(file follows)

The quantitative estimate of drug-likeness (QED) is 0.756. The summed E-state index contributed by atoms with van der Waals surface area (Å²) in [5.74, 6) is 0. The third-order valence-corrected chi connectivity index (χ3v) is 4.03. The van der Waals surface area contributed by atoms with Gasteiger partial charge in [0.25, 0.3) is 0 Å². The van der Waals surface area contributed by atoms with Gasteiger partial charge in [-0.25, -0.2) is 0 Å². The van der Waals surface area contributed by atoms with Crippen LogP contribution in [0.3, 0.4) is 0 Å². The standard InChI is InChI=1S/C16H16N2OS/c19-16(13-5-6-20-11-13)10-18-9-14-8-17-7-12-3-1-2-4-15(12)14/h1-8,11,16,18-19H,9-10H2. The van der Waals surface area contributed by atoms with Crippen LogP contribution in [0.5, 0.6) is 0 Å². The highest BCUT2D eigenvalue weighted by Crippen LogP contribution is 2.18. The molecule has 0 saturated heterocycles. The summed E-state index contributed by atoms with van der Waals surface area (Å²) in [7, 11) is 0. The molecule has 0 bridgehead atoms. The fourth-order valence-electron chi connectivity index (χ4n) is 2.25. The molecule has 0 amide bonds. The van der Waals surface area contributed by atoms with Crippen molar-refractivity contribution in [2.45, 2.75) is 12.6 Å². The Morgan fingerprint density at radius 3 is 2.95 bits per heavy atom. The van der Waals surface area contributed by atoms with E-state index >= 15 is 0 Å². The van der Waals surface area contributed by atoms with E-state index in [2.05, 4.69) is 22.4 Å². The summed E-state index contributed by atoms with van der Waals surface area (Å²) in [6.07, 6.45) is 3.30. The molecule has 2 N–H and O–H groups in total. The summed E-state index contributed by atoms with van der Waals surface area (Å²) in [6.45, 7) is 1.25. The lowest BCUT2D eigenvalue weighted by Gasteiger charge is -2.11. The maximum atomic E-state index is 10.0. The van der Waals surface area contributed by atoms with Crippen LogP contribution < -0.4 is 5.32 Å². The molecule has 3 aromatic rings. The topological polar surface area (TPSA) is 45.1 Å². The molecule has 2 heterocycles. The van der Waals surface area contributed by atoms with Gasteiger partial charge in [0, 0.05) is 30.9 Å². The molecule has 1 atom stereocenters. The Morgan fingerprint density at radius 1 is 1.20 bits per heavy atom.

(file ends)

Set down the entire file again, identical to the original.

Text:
The quantitative estimate of drug-likeness (QED) is 0.756. The summed E-state index contributed by atoms with van der Waals surface area (Å²) in [5.74, 6) is 0. The third-order valence-corrected chi connectivity index (χ3v) is 4.03. The van der Waals surface area contributed by atoms with Gasteiger partial charge in [0.25, 0.3) is 0 Å². The van der Waals surface area contributed by atoms with Gasteiger partial charge in [-0.25, -0.2) is 0 Å². The van der Waals surface area contributed by atoms with Crippen LogP contribution in [0.3, 0.4) is 0 Å². The standard InChI is InChI=1S/C16H16N2OS/c19-16(13-5-6-20-11-13)10-18-9-14-8-17-7-12-3-1-2-4-15(12)14/h1-8,11,16,18-19H,9-10H2. The van der Waals surface area contributed by atoms with Crippen LogP contribution in [0.5, 0.6) is 0 Å². The highest BCUT2D eigenvalue weighted by Crippen LogP contribution is 2.18. The molecule has 0 saturated heterocycles. The summed E-state index contributed by atoms with van der Waals surface area (Å²) in [7, 11) is 0. The molecule has 0 bridgehead atoms. The fourth-order valence-electron chi connectivity index (χ4n) is 2.25. The molecule has 0 amide bonds. The van der Waals surface area contributed by atoms with Crippen molar-refractivity contribution in [2.45, 2.75) is 12.6 Å². The Morgan fingerprint density at radius 3 is 2.95 bits per heavy atom. The van der Waals surface area contributed by atoms with E-state index >= 15 is 0 Å². The van der Waals surface area contributed by atoms with E-state index in [2.05, 4.69) is 22.4 Å². The summed E-state index contributed by atoms with van der Waals surface area (Å²) in [6.07, 6.45) is 3.30. The molecule has 2 N–H and O–H groups in total. The summed E-state index contributed by atoms with van der Waals surface area (Å²) in [6.45, 7) is 1.25. The lowest BCUT2D eigenvalue weighted by Gasteiger charge is -2.11. The maximum atomic E-state index is 10.0. The van der Waals surface area contributed by atoms with Crippen LogP contribution < -0.4 is 5.32 Å². The molecule has 3 aromatic rings. The topological polar surface area (TPSA) is 45.1 Å². The molecule has 2 heterocycles. The van der Waals surface area contributed by atoms with Gasteiger partial charge in [0, 0.05) is 30.9 Å². The molecule has 1 atom stereocenters. The Morgan fingerprint density at radius 1 is 1.20 bits per heavy atom.